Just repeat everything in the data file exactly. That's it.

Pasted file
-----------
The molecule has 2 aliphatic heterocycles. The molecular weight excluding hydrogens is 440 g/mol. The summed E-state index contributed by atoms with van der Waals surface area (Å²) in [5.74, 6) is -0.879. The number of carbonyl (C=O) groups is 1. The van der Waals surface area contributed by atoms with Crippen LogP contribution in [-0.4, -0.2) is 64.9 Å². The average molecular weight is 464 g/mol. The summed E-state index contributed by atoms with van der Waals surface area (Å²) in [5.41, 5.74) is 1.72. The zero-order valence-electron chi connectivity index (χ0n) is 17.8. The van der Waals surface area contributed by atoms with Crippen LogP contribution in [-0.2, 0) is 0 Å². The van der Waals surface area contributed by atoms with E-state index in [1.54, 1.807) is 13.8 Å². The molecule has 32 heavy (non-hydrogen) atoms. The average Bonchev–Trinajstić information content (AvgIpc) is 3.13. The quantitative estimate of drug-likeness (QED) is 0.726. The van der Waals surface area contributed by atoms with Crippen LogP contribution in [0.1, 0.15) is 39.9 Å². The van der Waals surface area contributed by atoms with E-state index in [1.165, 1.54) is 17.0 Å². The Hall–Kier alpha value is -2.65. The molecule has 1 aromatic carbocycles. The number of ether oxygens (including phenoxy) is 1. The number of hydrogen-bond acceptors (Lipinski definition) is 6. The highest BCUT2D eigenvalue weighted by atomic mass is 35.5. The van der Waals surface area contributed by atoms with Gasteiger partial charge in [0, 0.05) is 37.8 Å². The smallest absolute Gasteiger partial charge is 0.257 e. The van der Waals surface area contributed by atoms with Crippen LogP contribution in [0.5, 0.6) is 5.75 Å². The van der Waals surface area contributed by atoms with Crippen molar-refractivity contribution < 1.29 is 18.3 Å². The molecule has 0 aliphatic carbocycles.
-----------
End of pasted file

The molecule has 2 aliphatic heterocycles. The molecular weight excluding hydrogens is 440 g/mol. The summed E-state index contributed by atoms with van der Waals surface area (Å²) in [5.74, 6) is -0.879. The number of carbonyl (C=O) groups is 1. The van der Waals surface area contributed by atoms with Crippen LogP contribution in [-0.4, -0.2) is 64.9 Å². The average molecular weight is 464 g/mol. The summed E-state index contributed by atoms with van der Waals surface area (Å²) in [5.41, 5.74) is 1.72. The zero-order valence-electron chi connectivity index (χ0n) is 17.8. The van der Waals surface area contributed by atoms with Crippen LogP contribution in [-0.2, 0) is 0 Å². The van der Waals surface area contributed by atoms with E-state index in [1.54, 1.807) is 13.8 Å². The molecule has 32 heavy (non-hydrogen) atoms. The average Bonchev–Trinajstić information content (AvgIpc) is 3.13. The quantitative estimate of drug-likeness (QED) is 0.726. The van der Waals surface area contributed by atoms with Crippen LogP contribution in [0.1, 0.15) is 39.9 Å². The van der Waals surface area contributed by atoms with E-state index in [1.165, 1.54) is 17.0 Å². The Hall–Kier alpha value is -2.65. The molecule has 1 aromatic carbocycles. The number of ether oxygens (including phenoxy) is 1. The number of hydrogen-bond acceptors (Lipinski definition) is 6. The highest BCUT2D eigenvalue weighted by atomic mass is 35.5. The van der Waals surface area contributed by atoms with Gasteiger partial charge in [0, 0.05) is 37.8 Å². The smallest absolute Gasteiger partial charge is 0.257 e. The van der Waals surface area contributed by atoms with Crippen LogP contribution in [0.5, 0.6) is 5.75 Å². The van der Waals surface area contributed by atoms with Crippen molar-refractivity contribution < 1.29 is 18.3 Å². The molecule has 0 aliphatic carbocycles.